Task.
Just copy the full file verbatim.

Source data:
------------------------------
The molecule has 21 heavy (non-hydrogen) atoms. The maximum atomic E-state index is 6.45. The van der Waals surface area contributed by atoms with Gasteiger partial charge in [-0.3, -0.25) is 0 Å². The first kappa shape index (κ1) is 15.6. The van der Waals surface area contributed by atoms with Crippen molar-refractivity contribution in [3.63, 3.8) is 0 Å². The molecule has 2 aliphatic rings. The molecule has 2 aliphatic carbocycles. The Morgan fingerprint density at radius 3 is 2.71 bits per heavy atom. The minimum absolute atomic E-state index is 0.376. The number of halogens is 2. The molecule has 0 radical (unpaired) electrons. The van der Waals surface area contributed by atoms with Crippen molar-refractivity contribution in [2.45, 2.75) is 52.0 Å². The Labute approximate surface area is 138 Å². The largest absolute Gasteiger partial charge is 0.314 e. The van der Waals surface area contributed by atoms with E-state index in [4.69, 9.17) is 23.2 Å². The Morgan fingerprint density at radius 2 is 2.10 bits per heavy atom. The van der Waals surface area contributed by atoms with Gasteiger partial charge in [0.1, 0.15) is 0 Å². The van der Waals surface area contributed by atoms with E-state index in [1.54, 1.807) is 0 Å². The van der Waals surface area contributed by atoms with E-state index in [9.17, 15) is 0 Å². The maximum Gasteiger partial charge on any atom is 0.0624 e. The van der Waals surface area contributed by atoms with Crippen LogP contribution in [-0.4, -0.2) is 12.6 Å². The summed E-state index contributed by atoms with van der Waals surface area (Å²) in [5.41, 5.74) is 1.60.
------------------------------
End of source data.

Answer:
The molecule has 21 heavy (non-hydrogen) atoms. The maximum atomic E-state index is 6.45. The van der Waals surface area contributed by atoms with Gasteiger partial charge in [-0.3, -0.25) is 0 Å². The first kappa shape index (κ1) is 15.6. The van der Waals surface area contributed by atoms with Crippen molar-refractivity contribution in [3.63, 3.8) is 0 Å². The molecule has 2 aliphatic rings. The molecule has 2 aliphatic carbocycles. The Morgan fingerprint density at radius 3 is 2.71 bits per heavy atom. The minimum absolute atomic E-state index is 0.376. The number of halogens is 2. The molecule has 0 radical (unpaired) electrons. The van der Waals surface area contributed by atoms with Crippen molar-refractivity contribution in [2.45, 2.75) is 52.0 Å². The Labute approximate surface area is 138 Å². The largest absolute Gasteiger partial charge is 0.314 e. The van der Waals surface area contributed by atoms with E-state index in [4.69, 9.17) is 23.2 Å². The Morgan fingerprint density at radius 2 is 2.10 bits per heavy atom. The van der Waals surface area contributed by atoms with Gasteiger partial charge in [0.1, 0.15) is 0 Å². The van der Waals surface area contributed by atoms with E-state index in [1.54, 1.807) is 0 Å². The van der Waals surface area contributed by atoms with E-state index in [9.17, 15) is 0 Å². The maximum Gasteiger partial charge on any atom is 0.0624 e. The van der Waals surface area contributed by atoms with Crippen LogP contribution in [-0.4, -0.2) is 12.6 Å². The summed E-state index contributed by atoms with van der Waals surface area (Å²) in [5.41, 5.74) is 1.60.